Sermon on Luke 21:25-38

Sermon on Luke 21:25-38

Text

                25. And there will be signs in sun and moon and stars, and on the earth anguish of nations in perplexity at the sound and tossing of the sea, 26. while men are fainting from fear and expectations of those things coming upon the inhabited earth, for the powers of the heavens will be shaken. 27. And then they will see the Son of Man coming in a cloud with power and much glory. 28. But when these things begin to happen, straighten up and lift your heads, because your redemption draws near.

29. And he said a parable to them, “See the fig tree and all the trees. 30. When they already put out leaves, seeing, by yourselves you know that already the summer is near. 31. So also you, when you see these things happening, know that the kingdom of God is near! 32. Truly I say to you that this generation will surely not pass away until all things happen. 33. The heaven and the earth will pass away, but my words will surely not pass away.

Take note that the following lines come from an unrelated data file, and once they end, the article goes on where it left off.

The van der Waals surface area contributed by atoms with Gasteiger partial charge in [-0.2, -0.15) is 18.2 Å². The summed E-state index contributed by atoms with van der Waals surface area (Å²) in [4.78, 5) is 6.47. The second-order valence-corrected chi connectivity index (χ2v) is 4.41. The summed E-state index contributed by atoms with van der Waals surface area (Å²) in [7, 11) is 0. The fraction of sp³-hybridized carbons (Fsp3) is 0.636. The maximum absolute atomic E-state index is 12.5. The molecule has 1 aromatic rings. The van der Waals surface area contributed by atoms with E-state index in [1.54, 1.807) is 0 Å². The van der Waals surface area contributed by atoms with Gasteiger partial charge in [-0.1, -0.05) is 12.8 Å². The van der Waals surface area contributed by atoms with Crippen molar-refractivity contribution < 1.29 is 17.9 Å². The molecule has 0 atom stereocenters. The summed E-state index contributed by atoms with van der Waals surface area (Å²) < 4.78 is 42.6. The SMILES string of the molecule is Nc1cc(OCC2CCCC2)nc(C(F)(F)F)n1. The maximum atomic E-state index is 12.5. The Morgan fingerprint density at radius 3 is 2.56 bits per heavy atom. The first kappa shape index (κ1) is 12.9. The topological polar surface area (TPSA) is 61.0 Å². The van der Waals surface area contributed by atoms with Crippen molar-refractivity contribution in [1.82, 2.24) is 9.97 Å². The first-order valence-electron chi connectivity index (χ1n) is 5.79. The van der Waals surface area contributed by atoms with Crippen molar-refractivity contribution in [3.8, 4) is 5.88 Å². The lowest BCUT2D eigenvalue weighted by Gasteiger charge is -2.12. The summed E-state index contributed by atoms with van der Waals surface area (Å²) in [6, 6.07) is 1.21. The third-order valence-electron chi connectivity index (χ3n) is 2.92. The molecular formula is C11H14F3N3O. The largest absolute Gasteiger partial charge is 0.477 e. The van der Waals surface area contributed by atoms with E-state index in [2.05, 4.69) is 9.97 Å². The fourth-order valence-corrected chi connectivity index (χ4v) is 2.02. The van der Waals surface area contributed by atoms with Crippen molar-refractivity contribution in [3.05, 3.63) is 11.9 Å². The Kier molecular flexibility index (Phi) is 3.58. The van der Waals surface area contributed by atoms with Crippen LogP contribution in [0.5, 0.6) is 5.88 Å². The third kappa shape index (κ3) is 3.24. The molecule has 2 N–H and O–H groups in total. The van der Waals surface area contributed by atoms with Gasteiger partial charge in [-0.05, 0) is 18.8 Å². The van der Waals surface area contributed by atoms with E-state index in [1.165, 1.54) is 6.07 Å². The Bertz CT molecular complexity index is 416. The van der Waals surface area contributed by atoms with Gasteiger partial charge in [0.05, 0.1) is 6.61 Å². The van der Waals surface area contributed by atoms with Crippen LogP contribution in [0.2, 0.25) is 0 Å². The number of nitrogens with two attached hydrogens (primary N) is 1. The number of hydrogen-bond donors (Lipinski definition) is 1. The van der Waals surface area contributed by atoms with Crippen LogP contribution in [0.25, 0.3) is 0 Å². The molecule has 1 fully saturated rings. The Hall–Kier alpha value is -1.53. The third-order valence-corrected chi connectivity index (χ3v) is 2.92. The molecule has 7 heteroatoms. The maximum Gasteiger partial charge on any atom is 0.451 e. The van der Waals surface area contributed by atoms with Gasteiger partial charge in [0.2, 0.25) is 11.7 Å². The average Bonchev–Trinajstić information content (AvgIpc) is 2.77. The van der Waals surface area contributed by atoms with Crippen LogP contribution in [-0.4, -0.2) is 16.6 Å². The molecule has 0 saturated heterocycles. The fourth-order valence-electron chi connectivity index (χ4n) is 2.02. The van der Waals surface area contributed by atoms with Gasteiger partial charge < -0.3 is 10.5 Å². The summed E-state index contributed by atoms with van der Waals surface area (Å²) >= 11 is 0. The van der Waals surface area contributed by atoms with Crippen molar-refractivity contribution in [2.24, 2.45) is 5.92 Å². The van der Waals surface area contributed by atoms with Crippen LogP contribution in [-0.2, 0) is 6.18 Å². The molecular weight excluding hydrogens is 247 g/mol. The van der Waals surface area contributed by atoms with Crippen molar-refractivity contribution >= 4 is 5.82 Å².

34. Beware for yourselves lest your hearts be weighed down by dissipation and drunkenness and anxieties of daily life and that day come upon you suddenly 35. as a snare; for it will come upon all those who dwell on the face of the whole earth. 36. And be watchful in every season, praying in order that you have the strength to flee all these things that are about to happen and to stand in the presence of the Son of Man.

37. And (during the) days he was in the temple, teaching and (during the) nights, going out, he passed the night on the mount, the one called of Olives. 38. And all the people were rising early (to go) toward him in the temple in order to hear him.

Sermon

Santa Clause is coming to town

                You had better not shout. You had better not cry. You had better not pout. I’m telling you why. Santa Claus is coming to town. He knows when you are sleeping. He knows when you are awake. He knows when you have been bad, or good – so be good for goodness sake.

With these words the coming of Santa Clause is foretold. His knowledge of your every move is described. Children are encouraged to be good because Santa Clause is coming.